A Russian rocket has delivered a new three-man crew to the International Space Station (ISS).
The space station has been feeling the pinch since Nasa flights were grounded
The Soyuz spacecraft docked with the ISS on Wednesday, after a two-day flight from Kazakhstan.
The crew are American Michael Fincke, Russian Gennady Padalka and Andre Kuipers of the Netherlands.
It is the third manned mission to the ISS since US shuttle flights were halted in the wake of the Columbia disaster on 1 February 2003.
Since then, Russian rockets have provided the only means for crews to travel to the space station.
The Soyuz TMA-4, working on autopilot, docked just ahead of schedule at 0501 GMT.
"We have contact," the duty operator at the mission control centre at Korolyov, outside Moscow, said. The audience at the centre then burst into applause.
Fred Gregory, deputy administrator of the US space agency (Nasa) said:
"I would like to thank the Russian space agency for again providing an excellent launch, an excellent ride and an excellent docking as we continue this great friendship and journey together. We appreciate everything that has been done."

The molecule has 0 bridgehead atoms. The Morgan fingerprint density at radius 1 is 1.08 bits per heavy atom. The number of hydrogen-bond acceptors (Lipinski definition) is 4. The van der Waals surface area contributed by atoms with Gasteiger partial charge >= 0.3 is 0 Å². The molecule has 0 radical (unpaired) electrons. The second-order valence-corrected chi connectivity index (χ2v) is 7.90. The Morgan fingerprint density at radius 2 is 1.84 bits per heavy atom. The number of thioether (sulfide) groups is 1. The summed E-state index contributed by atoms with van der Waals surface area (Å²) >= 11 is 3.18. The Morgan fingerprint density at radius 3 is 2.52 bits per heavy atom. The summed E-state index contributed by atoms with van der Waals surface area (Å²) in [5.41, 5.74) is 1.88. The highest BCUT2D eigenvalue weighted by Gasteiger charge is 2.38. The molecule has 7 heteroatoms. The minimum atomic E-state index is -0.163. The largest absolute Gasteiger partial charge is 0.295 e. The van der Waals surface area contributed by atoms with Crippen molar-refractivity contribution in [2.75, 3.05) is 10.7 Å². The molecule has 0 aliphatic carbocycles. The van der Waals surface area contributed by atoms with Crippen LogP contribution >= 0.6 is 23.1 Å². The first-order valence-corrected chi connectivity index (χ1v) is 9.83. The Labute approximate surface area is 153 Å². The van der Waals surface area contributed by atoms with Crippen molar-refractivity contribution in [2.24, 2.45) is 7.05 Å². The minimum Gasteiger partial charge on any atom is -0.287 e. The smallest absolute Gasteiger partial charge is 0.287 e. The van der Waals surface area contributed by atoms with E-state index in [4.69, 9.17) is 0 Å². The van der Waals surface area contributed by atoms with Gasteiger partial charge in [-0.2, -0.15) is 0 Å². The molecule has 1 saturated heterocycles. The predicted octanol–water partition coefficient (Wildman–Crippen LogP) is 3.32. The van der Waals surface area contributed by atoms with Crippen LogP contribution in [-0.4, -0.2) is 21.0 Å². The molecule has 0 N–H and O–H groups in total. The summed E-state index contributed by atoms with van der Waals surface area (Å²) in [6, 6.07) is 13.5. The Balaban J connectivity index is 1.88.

The Americans have turned down a request from the Russians to extend the length of tours to the ISS.
The Russians would like astronauts and cosmonauts to spend a year aboard the orbital platform rather than the six months they currently serve. Moscow says this would save considerable sums of money and free up seats on Soyuz capsules for fare-paying tourists - an important source of revenue.
The head of the company that builds Russia's Soyuz and Progress spacecraft said longer flights had to come.
"Our position is rigid: the next crew must make a long flight. I would urge the American colleagues not to drag their feet on solving this issue," said Yuri Semyonov, director of the Energiya company.
"We are ready for long flights. Our equipment is ready for that. Our partners must listen to their Russian colleagues."
While the US recognises the need to extend spaceflights to learn how astronauts could survive long journeys, such as to Mars, it believes it would be premature to extend ISS tours right now.
"We would like to delay any further discussions on this until [the space shuttles] return to flight, which would be scheduled for next March, when we can assure that all the operating systems, life support systems, are operating," Gregory said.
"We are also discussing the biological activities that need to be accomplished for us to do the longer mission."
The new crew, called Expedition 9, will have a week of handover activities with the current Expedition 8 crew.
The latter, made up of US astronaut Michael Foale and Russian cosmonaut Alexander Kaleri, will then return to Earth with Mr Kuipers.